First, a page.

The-Bridesmaid-ArtworkSomeone wiser than me once said “You can’t judge a book by its cover”. Ignoring such wise council, I find myself pre-judging the latest disc to land on my disc. Robert Høyem, who has also created art for bands like Sahg, Heksed and Kampfar, has conjured a really beautiful cover to accompany this EP from London-based instrumentalists The Bridesmaid. Picturing a religious figure lost deep in prayer it glows with an eerie presence. Mimicking the effect of woodcut art, his subject matter is all very suggestive of something spiritually ominous, possibly with black metal overtones lurking within and, if not that, then certainly music with an extreme, penetrative construct. The reality is a propulsive sound that, at times, dips its toes into emotionally soothing waters.

The track-titles suggest connections to the names of explorers of continents, rivers and even outer space. The tracks, however, struggle to marry up to my hypothetical concept (try the We Lost The Sea’s deeply-moving “A Gallant Gentleman” if you like the idea and require closure) so I realise I must stop. Diving back into Grayson then with an open mind then… Opener “Oates” crackles into life and slowly builds drawing on warm glossy tones, much like those that colour Skyharbor’s latest single “Evolution”, before releasing into “Ives” which heads deeper into the darker, choppier waters of other instrumental post-rockers like Russian Circles and Pelican. Here the yawning, melancholic backdrop stands in contrast to the driven groove which never quite allows it to get away or develop organically.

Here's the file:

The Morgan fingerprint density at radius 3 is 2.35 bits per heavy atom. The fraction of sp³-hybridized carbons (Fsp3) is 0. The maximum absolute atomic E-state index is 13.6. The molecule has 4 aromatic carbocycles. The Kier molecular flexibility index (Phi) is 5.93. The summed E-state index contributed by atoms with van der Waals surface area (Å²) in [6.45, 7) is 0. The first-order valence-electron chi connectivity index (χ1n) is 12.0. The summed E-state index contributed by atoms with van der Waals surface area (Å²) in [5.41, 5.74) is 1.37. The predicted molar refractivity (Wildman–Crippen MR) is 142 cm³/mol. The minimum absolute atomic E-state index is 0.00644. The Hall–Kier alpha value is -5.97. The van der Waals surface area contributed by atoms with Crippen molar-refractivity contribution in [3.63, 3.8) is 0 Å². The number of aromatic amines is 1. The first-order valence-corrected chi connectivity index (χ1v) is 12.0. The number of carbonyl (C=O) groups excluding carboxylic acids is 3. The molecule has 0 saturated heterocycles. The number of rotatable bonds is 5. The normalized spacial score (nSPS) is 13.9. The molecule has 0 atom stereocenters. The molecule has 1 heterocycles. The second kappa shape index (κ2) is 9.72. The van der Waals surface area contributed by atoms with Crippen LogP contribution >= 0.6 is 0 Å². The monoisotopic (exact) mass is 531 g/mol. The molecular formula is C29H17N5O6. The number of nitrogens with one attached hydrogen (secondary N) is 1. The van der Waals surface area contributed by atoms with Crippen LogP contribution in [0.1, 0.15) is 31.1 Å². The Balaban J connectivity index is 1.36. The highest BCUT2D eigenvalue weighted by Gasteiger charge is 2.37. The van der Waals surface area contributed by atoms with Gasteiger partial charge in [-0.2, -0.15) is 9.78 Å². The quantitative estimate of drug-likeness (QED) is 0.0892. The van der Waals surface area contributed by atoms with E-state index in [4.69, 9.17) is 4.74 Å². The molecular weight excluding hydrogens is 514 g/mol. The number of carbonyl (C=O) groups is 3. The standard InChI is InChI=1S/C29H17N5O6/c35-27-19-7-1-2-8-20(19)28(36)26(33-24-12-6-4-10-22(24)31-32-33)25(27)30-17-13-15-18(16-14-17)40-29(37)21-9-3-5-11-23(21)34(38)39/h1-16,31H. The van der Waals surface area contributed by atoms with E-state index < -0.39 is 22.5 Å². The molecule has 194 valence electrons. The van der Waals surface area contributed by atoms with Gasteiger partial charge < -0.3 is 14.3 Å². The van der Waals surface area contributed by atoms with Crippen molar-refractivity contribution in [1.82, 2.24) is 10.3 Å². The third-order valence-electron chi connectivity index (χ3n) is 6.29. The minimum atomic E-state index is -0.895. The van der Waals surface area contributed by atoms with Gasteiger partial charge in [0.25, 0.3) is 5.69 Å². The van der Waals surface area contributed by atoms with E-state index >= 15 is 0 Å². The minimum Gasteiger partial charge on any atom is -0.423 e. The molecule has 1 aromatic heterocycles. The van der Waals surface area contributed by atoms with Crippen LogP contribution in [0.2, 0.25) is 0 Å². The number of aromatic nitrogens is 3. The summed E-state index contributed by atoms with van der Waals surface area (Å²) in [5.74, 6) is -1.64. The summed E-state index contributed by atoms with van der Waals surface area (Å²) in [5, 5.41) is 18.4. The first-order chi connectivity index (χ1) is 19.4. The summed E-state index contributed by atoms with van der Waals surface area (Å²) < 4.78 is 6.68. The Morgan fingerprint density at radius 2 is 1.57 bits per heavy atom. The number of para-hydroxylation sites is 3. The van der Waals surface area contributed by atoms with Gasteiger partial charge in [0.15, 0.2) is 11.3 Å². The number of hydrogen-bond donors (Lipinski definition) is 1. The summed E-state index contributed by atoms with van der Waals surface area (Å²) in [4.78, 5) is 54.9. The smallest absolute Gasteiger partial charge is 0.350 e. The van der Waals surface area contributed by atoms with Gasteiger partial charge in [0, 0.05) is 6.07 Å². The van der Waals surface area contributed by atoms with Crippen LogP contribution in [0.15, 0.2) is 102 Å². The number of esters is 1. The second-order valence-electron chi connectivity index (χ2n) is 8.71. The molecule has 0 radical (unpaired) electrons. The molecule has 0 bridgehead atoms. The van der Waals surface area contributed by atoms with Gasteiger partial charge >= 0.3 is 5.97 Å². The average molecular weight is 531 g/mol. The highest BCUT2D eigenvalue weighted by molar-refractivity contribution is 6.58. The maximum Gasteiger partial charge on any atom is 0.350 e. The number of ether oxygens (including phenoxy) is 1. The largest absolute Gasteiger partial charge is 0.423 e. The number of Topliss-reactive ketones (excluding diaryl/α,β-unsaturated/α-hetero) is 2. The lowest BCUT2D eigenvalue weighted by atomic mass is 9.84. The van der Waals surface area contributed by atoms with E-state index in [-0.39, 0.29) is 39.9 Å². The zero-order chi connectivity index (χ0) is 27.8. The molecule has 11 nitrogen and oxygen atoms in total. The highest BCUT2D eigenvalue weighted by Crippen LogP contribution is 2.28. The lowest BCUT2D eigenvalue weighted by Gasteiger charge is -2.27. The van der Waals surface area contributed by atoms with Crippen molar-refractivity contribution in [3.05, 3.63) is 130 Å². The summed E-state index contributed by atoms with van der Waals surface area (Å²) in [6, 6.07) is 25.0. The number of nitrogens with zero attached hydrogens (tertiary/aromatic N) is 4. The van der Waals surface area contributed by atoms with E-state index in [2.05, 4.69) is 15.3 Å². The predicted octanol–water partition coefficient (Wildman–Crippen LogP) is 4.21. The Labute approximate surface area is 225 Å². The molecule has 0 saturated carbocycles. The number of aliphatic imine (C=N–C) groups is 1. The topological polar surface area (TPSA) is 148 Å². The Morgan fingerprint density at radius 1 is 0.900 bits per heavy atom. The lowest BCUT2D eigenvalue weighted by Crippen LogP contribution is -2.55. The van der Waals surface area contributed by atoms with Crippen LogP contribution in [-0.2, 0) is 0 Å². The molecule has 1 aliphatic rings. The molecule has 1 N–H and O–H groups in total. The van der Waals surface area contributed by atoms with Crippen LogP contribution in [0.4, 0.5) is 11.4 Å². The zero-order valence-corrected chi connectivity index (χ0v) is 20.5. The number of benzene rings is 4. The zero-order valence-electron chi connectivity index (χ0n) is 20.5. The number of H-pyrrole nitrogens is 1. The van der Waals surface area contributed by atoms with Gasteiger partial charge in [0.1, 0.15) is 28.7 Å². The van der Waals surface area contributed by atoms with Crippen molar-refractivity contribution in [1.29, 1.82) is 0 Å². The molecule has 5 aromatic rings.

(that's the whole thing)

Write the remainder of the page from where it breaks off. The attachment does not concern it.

Happily, “Aldrin” does offer some evolving panic and heavy action before releasing into a sweet, repeating series of keyed strokes. Only here does it feel like any instrumental lead role is being taken to replace the absence of vocal colouring. The pattern of riffs visit several touch points and eloquently guide the listener along through a strong sequence of shoegaze and post-metal. “Ballack” follows suit in grinding out a darker path without ever quite finding its voice. And therein lies the problem with Grayson as a whole. It doesn’t engage or challenge the listener beyond those initial bursts.

Of course, I understand now why I felt a compulsion to create meaning within. Unguided, experiencing this EP felt like walking into a stranger’s room full of strange objects and even now, after the tenth play, it feels like a record without a mooring. It’s the lack of a lead element that has cast it adrift. Perhaps their future works will feature enough running time to invite true introspection and perhaps then a connection to the contents will follow more naturally.

(5.5/10 John Skibeat)